Before and after with Affinity Photo beta

Then I tried one last thing: using the spot healing brush of both applications on the first example:

Before and after with Adobe Photoshop

Before and after with Affinity Photo beta

If you have not tried Affinity Photo yet, head to over to their website and download the beta version. It is really worth giving it a go. It is still lacking a few functions, but overall Affinity Photo is nothing short of awesome. If it sells like Affinity Designer for $48, Adobe might have to rethink its pricing strategy for Photoshop or make the price difference really worth it.

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10 Comments

Kornel Gyorgyei's picture

Thanks for the information Quentin! It's nice (and scary) to see that even Photoshop can be surpassed sometimes. :)

It probably is a great piece of software but until it is moved to a PC environment I can't use it and it will not compete with Photoshop because of that

Quentin Decaillet's picture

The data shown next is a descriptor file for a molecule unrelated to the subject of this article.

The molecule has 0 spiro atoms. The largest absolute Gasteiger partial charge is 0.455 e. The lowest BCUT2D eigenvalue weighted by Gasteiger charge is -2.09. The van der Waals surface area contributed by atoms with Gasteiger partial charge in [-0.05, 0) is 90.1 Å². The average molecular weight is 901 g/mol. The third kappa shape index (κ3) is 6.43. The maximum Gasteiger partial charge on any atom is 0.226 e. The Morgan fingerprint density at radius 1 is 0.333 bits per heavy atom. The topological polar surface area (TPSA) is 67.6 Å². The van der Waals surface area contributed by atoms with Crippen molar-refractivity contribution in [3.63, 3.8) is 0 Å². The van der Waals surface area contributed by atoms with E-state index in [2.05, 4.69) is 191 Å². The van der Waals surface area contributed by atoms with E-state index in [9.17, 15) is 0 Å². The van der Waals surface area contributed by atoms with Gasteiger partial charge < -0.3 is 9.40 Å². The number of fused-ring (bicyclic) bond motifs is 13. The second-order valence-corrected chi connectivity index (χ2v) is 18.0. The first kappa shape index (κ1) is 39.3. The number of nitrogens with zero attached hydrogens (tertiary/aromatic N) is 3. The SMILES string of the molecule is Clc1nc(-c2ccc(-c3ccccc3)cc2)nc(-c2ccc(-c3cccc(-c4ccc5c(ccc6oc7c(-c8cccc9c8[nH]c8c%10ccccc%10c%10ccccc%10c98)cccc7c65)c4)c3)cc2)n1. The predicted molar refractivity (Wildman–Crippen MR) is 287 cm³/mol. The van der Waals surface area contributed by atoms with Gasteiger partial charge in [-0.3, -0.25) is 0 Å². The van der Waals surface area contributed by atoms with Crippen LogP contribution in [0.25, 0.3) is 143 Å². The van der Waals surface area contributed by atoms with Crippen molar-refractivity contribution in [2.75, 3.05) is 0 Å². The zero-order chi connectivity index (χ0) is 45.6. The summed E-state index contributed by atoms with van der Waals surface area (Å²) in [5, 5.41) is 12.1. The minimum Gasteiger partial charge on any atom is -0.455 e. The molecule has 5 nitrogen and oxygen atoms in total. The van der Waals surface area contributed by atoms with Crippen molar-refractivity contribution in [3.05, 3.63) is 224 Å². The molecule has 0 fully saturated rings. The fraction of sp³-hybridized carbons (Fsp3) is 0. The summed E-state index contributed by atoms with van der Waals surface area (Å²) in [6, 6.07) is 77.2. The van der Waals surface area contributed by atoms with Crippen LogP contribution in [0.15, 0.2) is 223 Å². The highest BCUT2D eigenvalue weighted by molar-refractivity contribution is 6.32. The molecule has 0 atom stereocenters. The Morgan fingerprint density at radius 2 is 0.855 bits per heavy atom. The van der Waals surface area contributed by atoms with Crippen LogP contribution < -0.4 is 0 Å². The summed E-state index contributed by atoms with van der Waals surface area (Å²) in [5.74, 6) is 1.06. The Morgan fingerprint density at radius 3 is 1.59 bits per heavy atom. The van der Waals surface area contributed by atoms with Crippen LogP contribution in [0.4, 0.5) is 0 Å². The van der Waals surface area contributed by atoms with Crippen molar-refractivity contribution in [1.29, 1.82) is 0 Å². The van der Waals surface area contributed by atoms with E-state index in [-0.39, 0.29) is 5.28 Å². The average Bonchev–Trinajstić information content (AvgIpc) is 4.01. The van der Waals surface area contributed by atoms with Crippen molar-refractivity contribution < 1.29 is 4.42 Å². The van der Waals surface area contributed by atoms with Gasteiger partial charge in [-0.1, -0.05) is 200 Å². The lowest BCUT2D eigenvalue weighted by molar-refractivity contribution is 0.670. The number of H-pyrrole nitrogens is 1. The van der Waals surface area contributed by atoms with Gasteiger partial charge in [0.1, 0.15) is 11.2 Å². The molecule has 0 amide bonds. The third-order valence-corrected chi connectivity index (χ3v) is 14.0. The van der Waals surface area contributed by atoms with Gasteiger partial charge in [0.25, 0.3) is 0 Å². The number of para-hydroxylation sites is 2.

It might not replace Photoshop, but it might force Adobe to make their softwares better :) Let's hope so at least because Affinity Photo is nothing short of impressive.

We've got a monster! The photoshop killer is coming!!!!

Eric Lefebvre's picture

It won;t kill Photoshop ... Windows still represents over 90% of the OS market shares.
http://www.netmarketshare.com/operating-system-market-share.aspx?qprid=1...

Honestly, I would love to try this program but I am on Windows. :(

Wait, there's no windows version?

Eric Lefebvre's picture

Nope ... Mac only.

If you go to the Beta download the title is: Professional image editing software for Mac